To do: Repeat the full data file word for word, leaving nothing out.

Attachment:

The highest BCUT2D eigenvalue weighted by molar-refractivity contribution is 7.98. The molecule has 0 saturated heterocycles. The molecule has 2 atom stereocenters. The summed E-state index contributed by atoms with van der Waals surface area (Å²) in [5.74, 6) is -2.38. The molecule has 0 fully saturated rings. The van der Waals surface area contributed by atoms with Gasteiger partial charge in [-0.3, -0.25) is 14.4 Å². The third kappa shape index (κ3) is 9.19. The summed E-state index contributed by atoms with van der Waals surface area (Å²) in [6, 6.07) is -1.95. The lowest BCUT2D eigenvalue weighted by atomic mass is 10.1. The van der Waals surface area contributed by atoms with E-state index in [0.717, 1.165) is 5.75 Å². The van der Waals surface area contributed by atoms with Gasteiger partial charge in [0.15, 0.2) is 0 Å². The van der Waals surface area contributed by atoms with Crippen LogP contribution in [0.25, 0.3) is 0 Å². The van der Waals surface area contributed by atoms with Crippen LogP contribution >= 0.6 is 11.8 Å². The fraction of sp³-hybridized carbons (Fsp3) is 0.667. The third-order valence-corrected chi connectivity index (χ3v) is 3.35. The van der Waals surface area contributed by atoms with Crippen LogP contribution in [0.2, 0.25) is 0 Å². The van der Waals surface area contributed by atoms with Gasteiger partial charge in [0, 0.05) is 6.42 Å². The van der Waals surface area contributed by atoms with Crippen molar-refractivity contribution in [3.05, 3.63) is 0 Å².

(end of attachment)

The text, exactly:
The highest BCUT2D eigenvalue weighted by molar-refractivity contribution is 7.98. The molecule has 0 saturated heterocycles. The molecule has 2 atom stereocenters. The summed E-state index contributed by atoms with van der Waals surface area (Å²) in [5.74, 6) is -2.38. The molecule has 0 fully saturated rings. The van der Waals surface area contributed by atoms with Gasteiger partial charge in [-0.3, -0.25) is 14.4 Å². The third kappa shape index (κ3) is 9.19. The summed E-state index contributed by atoms with van der Waals surface area (Å²) in [6, 6.07) is -1.95. The lowest BCUT2D eigenvalue weighted by atomic mass is 10.1. The van der Waals surface area contributed by atoms with E-state index in [0.717, 1.165) is 5.75 Å². The van der Waals surface area contributed by atoms with Gasteiger partial charge in [0.15, 0.2) is 0 Å². The van der Waals surface area contributed by atoms with Crippen LogP contribution in [0.25, 0.3) is 0 Å². The van der Waals surface area contributed by atoms with Crippen LogP contribution >= 0.6 is 11.8 Å². The fraction of sp³-hybridized carbons (Fsp3) is 0.667. The third-order valence-corrected chi connectivity index (χ3v) is 3.35. The van der Waals surface area contributed by atoms with Crippen LogP contribution in [0.2, 0.25) is 0 Å². The van der Waals surface area contributed by atoms with Gasteiger partial charge in [0, 0.05) is 6.42 Å². The van der Waals surface area contributed by atoms with Crippen molar-refractivity contribution in [3.05, 3.63) is 0 Å².